For years, IFEX members have been documenting how activists, writers and journalists have faced persecution for speaking out about Tiananmen. "Tiananmen Square casts a long shadow on freedom of expression in China," said Marian Botsford Fraser, Chair of PEN's Writers in Prison Committee. "Not only is the tragedy itself a suppressed piece of history in China, but many of those who protested 25 years ago are still being imprisoned, harassed and silenced."
Speak out despite the risks
This persecution has only increased in the lead up to the anniversary, according to the International Federation of Journalists, Freedom House and others. Amnesty International and Chinese Human Rights Defenders are maintaining lists of activists who have been detained, questioned, or placed under house arrest, or who suspiciously disappeared in advance of 4 June.
A media blackout has also been enforced. Chinese journalists are trained "not to ever touch Tiananmen with a 10-foot pole," a Beijing-based journalist told Index on Censorship. Foreign media were also warned against reporting from Tiananmen Square, say media reports. And today, 4 June, any journalists in the square were closely monitored and ushered away from the area, according to the BBC.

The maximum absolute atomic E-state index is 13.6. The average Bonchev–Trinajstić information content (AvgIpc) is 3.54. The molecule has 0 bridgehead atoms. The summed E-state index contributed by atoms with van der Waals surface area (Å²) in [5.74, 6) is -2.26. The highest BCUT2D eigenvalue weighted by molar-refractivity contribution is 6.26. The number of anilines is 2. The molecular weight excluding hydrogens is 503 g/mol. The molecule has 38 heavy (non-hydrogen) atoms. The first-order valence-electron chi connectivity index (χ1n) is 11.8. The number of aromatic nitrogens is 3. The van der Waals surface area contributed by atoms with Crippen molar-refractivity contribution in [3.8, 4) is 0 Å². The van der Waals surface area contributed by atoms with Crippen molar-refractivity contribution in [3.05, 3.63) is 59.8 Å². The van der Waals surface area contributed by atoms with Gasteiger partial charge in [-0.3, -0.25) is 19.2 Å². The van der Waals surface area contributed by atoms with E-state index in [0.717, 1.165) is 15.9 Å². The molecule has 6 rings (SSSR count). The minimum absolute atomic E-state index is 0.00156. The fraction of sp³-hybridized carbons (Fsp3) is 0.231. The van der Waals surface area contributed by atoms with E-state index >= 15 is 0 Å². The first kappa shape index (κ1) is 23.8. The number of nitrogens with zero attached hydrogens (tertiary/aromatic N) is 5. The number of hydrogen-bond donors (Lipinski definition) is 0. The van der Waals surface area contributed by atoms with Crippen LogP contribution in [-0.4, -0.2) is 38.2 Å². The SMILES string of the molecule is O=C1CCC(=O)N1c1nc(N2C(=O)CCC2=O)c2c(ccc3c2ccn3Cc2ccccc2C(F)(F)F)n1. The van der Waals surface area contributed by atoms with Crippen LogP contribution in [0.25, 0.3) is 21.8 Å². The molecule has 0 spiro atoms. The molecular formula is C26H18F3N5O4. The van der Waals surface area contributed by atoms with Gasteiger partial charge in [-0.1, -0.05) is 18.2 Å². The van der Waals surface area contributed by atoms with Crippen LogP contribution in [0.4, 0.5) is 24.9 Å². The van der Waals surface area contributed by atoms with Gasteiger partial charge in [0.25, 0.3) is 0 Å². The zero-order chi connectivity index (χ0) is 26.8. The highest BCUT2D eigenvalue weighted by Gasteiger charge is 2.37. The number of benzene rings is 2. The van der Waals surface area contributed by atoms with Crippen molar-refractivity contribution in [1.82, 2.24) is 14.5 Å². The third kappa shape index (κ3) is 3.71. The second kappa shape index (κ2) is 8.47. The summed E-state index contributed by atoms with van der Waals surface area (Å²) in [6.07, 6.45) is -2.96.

Each year in the run-up to anniversary of #Tiananmen, #China tries to intimidate journalists into silence. http://t.co/okePxSoNzI (1 of 2)— CPJ (@pressfreedom) May 30, 2014
The 25th anniversary seems to have prompted an even broader crackdown, says @RobMahoney_CPJ. #Tiananmen http://t.co/okePxSoNzI (2 of 2)— CPJ (@pressfreedom) May 30, 2014
Given the risks, the bravery of those speaking out and pushing back is commendable. The Tiananmen Mothers, a group of survivors of 4 June and family members of victims, have continued to speak out. Even though some members of the group have been put under around-the-clock surveillance or forced to leave Beijing and prevented from holding a private memorial marking the anniversary of their children's death, the group has managed to release some new documentation based on interviews conducted in 2013 in nine provinces and regions including Inner Mongolia. Excerpts from these interviews are captured in this video.